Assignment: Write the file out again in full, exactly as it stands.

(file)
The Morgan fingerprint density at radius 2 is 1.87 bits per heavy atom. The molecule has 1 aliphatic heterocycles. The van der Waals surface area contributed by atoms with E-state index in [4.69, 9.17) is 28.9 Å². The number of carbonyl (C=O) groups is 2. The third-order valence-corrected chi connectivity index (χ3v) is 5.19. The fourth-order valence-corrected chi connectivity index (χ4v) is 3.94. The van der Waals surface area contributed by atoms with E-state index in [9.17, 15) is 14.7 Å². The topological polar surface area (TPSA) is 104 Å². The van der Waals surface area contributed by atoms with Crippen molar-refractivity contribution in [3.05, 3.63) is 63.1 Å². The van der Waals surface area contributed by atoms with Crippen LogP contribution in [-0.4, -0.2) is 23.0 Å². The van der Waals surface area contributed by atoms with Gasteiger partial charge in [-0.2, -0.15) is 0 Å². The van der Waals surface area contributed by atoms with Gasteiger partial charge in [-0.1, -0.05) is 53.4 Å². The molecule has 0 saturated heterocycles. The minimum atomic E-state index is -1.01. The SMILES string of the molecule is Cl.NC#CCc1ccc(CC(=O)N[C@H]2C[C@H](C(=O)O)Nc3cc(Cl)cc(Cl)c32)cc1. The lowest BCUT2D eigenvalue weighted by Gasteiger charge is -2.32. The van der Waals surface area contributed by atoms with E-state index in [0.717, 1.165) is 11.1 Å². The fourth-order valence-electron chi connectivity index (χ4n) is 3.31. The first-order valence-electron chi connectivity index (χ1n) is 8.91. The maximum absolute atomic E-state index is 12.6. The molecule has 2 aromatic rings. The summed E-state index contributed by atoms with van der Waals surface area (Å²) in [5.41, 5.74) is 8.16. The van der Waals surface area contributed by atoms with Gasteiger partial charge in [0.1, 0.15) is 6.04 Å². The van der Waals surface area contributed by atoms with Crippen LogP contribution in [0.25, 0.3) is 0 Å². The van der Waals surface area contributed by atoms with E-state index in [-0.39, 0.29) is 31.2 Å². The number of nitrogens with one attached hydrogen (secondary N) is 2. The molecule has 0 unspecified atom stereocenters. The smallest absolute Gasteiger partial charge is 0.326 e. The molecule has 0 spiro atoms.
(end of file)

The Morgan fingerprint density at radius 2 is 1.87 bits per heavy atom. The molecule has 1 aliphatic heterocycles. The van der Waals surface area contributed by atoms with E-state index in [4.69, 9.17) is 28.9 Å². The number of carbonyl (C=O) groups is 2. The third-order valence-corrected chi connectivity index (χ3v) is 5.19. The fourth-order valence-corrected chi connectivity index (χ4v) is 3.94. The van der Waals surface area contributed by atoms with E-state index in [9.17, 15) is 14.7 Å². The topological polar surface area (TPSA) is 104 Å². The van der Waals surface area contributed by atoms with Crippen molar-refractivity contribution in [3.05, 3.63) is 63.1 Å². The van der Waals surface area contributed by atoms with Crippen LogP contribution in [-0.4, -0.2) is 23.0 Å². The van der Waals surface area contributed by atoms with Gasteiger partial charge in [-0.2, -0.15) is 0 Å². The van der Waals surface area contributed by atoms with Gasteiger partial charge in [-0.1, -0.05) is 53.4 Å². The molecule has 0 saturated heterocycles. The minimum atomic E-state index is -1.01. The SMILES string of the molecule is Cl.NC#CCc1ccc(CC(=O)N[C@H]2C[C@H](C(=O)O)Nc3cc(Cl)cc(Cl)c32)cc1. The lowest BCUT2D eigenvalue weighted by Gasteiger charge is -2.32. The van der Waals surface area contributed by atoms with E-state index in [0.717, 1.165) is 11.1 Å². The fourth-order valence-electron chi connectivity index (χ4n) is 3.31. The first-order valence-electron chi connectivity index (χ1n) is 8.91. The maximum absolute atomic E-state index is 12.6. The molecule has 2 aromatic rings. The summed E-state index contributed by atoms with van der Waals surface area (Å²) in [5.41, 5.74) is 8.16. The van der Waals surface area contributed by atoms with Gasteiger partial charge in [0.1, 0.15) is 6.04 Å². The van der Waals surface area contributed by atoms with Crippen LogP contribution in [0.25, 0.3) is 0 Å². The van der Waals surface area contributed by atoms with E-state index in [-0.39, 0.29) is 31.2 Å². The number of nitrogens with one attached hydrogen (secondary N) is 2. The molecule has 0 unspecified atom stereocenters. The smallest absolute Gasteiger partial charge is 0.326 e. The molecule has 0 spiro atoms.